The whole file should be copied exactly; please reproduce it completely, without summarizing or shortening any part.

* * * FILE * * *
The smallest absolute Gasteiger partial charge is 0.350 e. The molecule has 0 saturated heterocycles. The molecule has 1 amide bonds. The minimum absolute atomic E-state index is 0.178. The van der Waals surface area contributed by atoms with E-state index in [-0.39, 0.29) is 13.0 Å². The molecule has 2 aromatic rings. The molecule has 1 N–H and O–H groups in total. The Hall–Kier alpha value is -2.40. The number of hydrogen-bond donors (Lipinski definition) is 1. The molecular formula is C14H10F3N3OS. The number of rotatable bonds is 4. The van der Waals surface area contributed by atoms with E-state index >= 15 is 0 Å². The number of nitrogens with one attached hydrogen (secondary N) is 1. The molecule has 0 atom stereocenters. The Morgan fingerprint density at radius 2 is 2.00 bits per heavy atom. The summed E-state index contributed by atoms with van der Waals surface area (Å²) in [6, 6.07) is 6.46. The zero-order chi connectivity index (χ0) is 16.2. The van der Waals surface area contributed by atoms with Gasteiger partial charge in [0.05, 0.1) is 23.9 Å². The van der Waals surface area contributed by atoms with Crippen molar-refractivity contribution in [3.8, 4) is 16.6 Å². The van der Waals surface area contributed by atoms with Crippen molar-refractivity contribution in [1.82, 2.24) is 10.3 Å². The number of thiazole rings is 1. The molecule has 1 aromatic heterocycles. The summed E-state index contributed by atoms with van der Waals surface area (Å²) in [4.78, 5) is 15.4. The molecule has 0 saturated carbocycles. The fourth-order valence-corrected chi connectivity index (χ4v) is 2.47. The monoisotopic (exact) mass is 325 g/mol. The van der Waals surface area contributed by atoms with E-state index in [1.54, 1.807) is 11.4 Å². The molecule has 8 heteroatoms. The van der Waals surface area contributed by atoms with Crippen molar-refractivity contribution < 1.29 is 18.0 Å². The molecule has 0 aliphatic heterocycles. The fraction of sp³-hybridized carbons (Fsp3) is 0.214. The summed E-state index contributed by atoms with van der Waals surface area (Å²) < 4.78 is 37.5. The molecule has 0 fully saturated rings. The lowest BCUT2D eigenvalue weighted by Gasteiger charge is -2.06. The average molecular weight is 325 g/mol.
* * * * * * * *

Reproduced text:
The smallest absolute Gasteiger partial charge is 0.350 e. The molecule has 0 saturated heterocycles. The molecule has 1 amide bonds. The minimum absolute atomic E-state index is 0.178. The van der Waals surface area contributed by atoms with E-state index in [-0.39, 0.29) is 13.0 Å². The molecule has 2 aromatic rings. The molecule has 1 N–H and O–H groups in total. The Hall–Kier alpha value is -2.40. The number of hydrogen-bond donors (Lipinski definition) is 1. The molecular formula is C14H10F3N3OS. The number of rotatable bonds is 4. The van der Waals surface area contributed by atoms with E-state index >= 15 is 0 Å². The number of nitrogens with one attached hydrogen (secondary N) is 1. The molecule has 0 atom stereocenters. The Morgan fingerprint density at radius 2 is 2.00 bits per heavy atom. The summed E-state index contributed by atoms with van der Waals surface area (Å²) in [6, 6.07) is 6.46. The zero-order chi connectivity index (χ0) is 16.2. The van der Waals surface area contributed by atoms with Gasteiger partial charge in [0.05, 0.1) is 23.9 Å². The van der Waals surface area contributed by atoms with Crippen molar-refractivity contribution in [3.8, 4) is 16.6 Å². The van der Waals surface area contributed by atoms with Crippen molar-refractivity contribution in [1.82, 2.24) is 10.3 Å². The number of thiazole rings is 1. The molecule has 1 aromatic heterocycles. The summed E-state index contributed by atoms with van der Waals surface area (Å²) in [4.78, 5) is 15.4. The molecule has 0 saturated carbocycles. The fourth-order valence-corrected chi connectivity index (χ4v) is 2.47. The monoisotopic (exact) mass is 325 g/mol. The van der Waals surface area contributed by atoms with E-state index in [1.54, 1.807) is 11.4 Å². The molecule has 8 heteroatoms. The van der Waals surface area contributed by atoms with Crippen molar-refractivity contribution < 1.29 is 18.0 Å². The molecule has 0 aliphatic heterocycles. The fraction of sp³-hybridized carbons (Fsp3) is 0.214. The summed E-state index contributed by atoms with van der Waals surface area (Å²) < 4.78 is 37.5. The molecule has 0 fully saturated rings. The lowest BCUT2D eigenvalue weighted by Gasteiger charge is -2.06. The average molecular weight is 325 g/mol.